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CSP is Bringing New Life to a Family Timber Farm

1.	Before and After Pine stand with Wire grass - Left is a picture taken of the over growth of pine forest on Keith Walls land. Right is a picture of the forest after thinning.
By Ron Morton, Assistant State PAS, Athens, GA

In 2005, Keith Wall retired from 30 years of teaching agriculture at the Ware County High School. He and his wife Iris, then decided to move back to the family farm in Atkinson County. The family’s timber farm was first farmed by his grandfather, but over the years had become infested with privet hedge (ligustrum hedge) and degraded the forest stand’s overall health over time. This invasive species did so by out competing the native grasses and vegetation to take over large open areas as well as depriving the existing timber stand of available nutrients. Once abundant wildlife populations such as deer, quail and turkey were also negatively impacted.

As a result, Wall spent the first few years of his retirement cleaning out the privet hedge and trying return the land back to a healthy and thriving forest. Along the way, he realized he needed some help with the many different challenges he had, but he did not know where to turn. Then one day in 2010, Wall read an article in the local newspaper explaining the U.S. Department of Agriculture’s Conservation Stewardship Program (CSP), administered by the Natural Resources Conservation Service (NRCS). What he read sounded like the help he was needing.

After further studying the article, W2.	Prescribed Burn - A prescribed burn under the CSP program on Keith Wall's forested land.all decided to visit his local NRCS office. “I contacted Daniel Lavender [NRCS soil conservation technician] in Pearson. After talking a bit, he gave me a survey of questions to answer, which included a long list of activities I could choose to implement on my farm,” said Wall.

With the survey completed he returned to the NRCS office in Pearson with a list of items he knew the land needed. “He gave me a list of practices he was interested in implementing on their operation. He explained what he was trying to improve the wildlife habitat, reduce wildfire potential, improve aesthetics, reduce invasive (species) problems and improve their potential for timber production,” said Lavender.

After later getting word they had been approved for CSP, armed with their new conservation plan and reenergized with a new sense of direction and hope, the Walls restarted their reclamation project. They began by completing some prescribed burns to reduce the amount of undesirable vegetation in the understory of their timber stand as well as reducing the potential for wildfire. After some additional trees and shrub clearing in other areas of the farm, more than just the forest floor was beginning to see the light.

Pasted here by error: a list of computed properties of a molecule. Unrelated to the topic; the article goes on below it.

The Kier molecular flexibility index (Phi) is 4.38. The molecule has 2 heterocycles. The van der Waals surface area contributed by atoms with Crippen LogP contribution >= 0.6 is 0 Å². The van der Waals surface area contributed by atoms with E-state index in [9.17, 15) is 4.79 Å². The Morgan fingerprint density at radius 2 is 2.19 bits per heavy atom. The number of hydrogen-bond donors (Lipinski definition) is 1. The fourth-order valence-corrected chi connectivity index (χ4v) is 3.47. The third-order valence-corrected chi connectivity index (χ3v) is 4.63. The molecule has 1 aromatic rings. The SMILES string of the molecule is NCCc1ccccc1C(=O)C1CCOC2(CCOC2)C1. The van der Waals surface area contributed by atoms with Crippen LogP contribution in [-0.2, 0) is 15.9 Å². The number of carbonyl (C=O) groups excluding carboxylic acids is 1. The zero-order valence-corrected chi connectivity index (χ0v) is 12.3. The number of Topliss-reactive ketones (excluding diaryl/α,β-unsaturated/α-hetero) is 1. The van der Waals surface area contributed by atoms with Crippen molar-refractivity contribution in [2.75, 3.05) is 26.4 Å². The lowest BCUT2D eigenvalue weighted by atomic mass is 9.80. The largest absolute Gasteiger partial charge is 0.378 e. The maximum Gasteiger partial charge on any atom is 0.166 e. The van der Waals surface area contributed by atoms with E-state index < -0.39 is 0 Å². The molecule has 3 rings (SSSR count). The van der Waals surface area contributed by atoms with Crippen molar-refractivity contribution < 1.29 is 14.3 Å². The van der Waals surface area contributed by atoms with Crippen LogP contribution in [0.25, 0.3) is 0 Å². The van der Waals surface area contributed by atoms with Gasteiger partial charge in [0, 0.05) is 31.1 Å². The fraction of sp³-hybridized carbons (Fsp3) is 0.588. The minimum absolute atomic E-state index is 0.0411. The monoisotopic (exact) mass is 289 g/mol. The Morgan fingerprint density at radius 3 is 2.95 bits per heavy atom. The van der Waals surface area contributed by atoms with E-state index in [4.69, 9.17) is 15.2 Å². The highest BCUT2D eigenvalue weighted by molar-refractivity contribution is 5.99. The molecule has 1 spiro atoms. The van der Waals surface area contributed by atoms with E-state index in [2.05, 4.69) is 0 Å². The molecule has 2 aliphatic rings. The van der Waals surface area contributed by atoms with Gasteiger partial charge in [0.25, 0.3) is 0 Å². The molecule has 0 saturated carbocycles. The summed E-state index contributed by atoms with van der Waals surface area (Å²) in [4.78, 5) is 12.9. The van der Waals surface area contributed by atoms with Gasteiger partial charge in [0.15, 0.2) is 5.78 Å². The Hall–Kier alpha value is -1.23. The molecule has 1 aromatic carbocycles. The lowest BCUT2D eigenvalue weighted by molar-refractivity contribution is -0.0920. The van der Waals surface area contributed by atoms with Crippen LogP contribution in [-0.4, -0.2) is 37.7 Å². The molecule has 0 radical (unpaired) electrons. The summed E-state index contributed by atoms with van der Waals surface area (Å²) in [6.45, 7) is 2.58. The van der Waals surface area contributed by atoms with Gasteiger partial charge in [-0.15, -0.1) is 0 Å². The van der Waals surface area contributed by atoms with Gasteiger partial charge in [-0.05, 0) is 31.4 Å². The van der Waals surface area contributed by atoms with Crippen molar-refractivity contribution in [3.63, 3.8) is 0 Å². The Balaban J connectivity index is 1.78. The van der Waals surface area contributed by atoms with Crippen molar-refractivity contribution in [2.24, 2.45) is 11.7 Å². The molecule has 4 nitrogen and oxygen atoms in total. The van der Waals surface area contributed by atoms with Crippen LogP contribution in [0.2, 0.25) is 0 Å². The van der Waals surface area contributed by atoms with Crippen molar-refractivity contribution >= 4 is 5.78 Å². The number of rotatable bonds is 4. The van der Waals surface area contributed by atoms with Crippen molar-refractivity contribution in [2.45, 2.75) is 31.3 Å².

In addition to an improved timber and native grass stand, the Walls were starting to see some real progress and were thankful for the assistance received. “I was very pleased with the detailed activities and the procedure in carrying out the project. Anytime I had a question I could contact… Daniel Lavender for advice. As far as CSP, the program educated me to the right way of doing conservation on my farm. It brought to my attention that I didn’t need to mow during certain times of the year - such as when turkeys are nesting. All the practices allowed me to improve wildlife habitat, soil, air, and water quality on my farm. I really have found nothing that I dislike about the program. You [the customer] are the one who gets to choose what practices you want to implement,” said Wall.

Lavender said that the Wall’s reaction to CSP and the Conservation Client Gateway (CCG) has been great. The CCG is a secure web-based application that allows landowners, farmers and ranchers the ability to request conservation 3.	Early successional habitat - Early successional habitat development and management can help wildlife and pollinators.assistance; review, sign and submit applications, contracts and more; as well as track their payments. It also provides users the flexibility to determine when they want to engage with NRCS online and when they prefer in-person conservation planning assistance.

“The Walls are now starting to see how their efforts now will provide long term benefits for wildlife and timber production on their land. They are now in their second CSP contract and continue to be excited about implementing their practices. So much so, that it has given them work to do together on a regular basis. Keith Wall does a lot of the physical labor and picture taking while his wife Iris assists with mowing and other enhancements and practice implementation. She usually puts the requested documents together and uploads the information on the CCG. This has turned into a family project for the Walls and they seem to enjoy the activities as well as the improvements it has made to their operation. I have never seen as much excitement and enthusiasm about a project in all my years with NRCS,” said Lavender.

Wall is now seeing how the CCG 4.	Satilla River - Keith Wall – This hardwood bottom next to the Satilla River is part of Walls's property. Wall is trying to protect the streams, river and bottomland on his an important tool, but admits that it did take some getting used to. “At first I didn’t like it due to the fact of being able to enter only one picture at a time.” With some additional troubleshooting help from Lavender, it was easily remedied for the Walls to help speed up the process. “Now I believe CCG will be an important [part of the] process for submitting documentation,” said Wall.

The Walls’ conservation philosophy is simple, “We all need to take care of our land… I thank God each day that he has given us his land to be a caretaker of and I thoroughly enjoy it!”